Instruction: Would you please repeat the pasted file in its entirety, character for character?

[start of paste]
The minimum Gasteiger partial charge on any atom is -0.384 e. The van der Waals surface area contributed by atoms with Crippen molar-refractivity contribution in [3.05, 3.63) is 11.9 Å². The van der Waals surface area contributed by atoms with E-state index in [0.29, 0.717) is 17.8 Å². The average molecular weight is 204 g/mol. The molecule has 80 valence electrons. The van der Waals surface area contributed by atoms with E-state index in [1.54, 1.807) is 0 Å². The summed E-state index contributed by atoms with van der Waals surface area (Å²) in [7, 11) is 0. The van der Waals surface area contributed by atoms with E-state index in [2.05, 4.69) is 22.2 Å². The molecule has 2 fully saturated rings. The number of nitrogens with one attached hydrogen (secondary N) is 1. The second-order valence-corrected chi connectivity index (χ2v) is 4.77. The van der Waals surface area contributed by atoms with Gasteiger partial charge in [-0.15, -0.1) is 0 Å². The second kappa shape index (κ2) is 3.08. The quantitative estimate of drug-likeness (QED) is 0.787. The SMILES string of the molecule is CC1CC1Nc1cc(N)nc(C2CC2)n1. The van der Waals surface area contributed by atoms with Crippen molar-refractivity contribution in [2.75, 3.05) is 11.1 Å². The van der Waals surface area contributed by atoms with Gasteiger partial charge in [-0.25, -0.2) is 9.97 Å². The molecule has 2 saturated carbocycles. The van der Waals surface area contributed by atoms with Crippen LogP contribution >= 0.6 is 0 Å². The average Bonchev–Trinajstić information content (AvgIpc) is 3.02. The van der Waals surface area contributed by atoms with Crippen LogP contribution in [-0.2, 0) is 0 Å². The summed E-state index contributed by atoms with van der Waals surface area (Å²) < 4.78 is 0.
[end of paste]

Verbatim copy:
The minimum Gasteiger partial charge on any atom is -0.384 e. The van der Waals surface area contributed by atoms with Crippen molar-refractivity contribution in [3.05, 3.63) is 11.9 Å². The van der Waals surface area contributed by atoms with E-state index in [0.29, 0.717) is 17.8 Å². The average molecular weight is 204 g/mol. The molecule has 80 valence electrons. The van der Waals surface area contributed by atoms with E-state index in [1.54, 1.807) is 0 Å². The summed E-state index contributed by atoms with van der Waals surface area (Å²) in [7, 11) is 0. The van der Waals surface area contributed by atoms with E-state index in [2.05, 4.69) is 22.2 Å². The molecule has 2 fully saturated rings. The number of nitrogens with one attached hydrogen (secondary N) is 1. The second-order valence-corrected chi connectivity index (χ2v) is 4.77. The van der Waals surface area contributed by atoms with Gasteiger partial charge in [-0.15, -0.1) is 0 Å². The second kappa shape index (κ2) is 3.08. The quantitative estimate of drug-likeness (QED) is 0.787. The SMILES string of the molecule is CC1CC1Nc1cc(N)nc(C2CC2)n1. The van der Waals surface area contributed by atoms with Crippen molar-refractivity contribution in [2.75, 3.05) is 11.1 Å². The van der Waals surface area contributed by atoms with Gasteiger partial charge in [-0.25, -0.2) is 9.97 Å². The molecule has 2 saturated carbocycles. The van der Waals surface area contributed by atoms with Crippen LogP contribution >= 0.6 is 0 Å². The average Bonchev–Trinajstić information content (AvgIpc) is 3.02. The van der Waals surface area contributed by atoms with Crippen LogP contribution in [-0.2, 0) is 0 Å². The summed E-state index contributed by atoms with van der Waals surface area (Å²) < 4.78 is 0.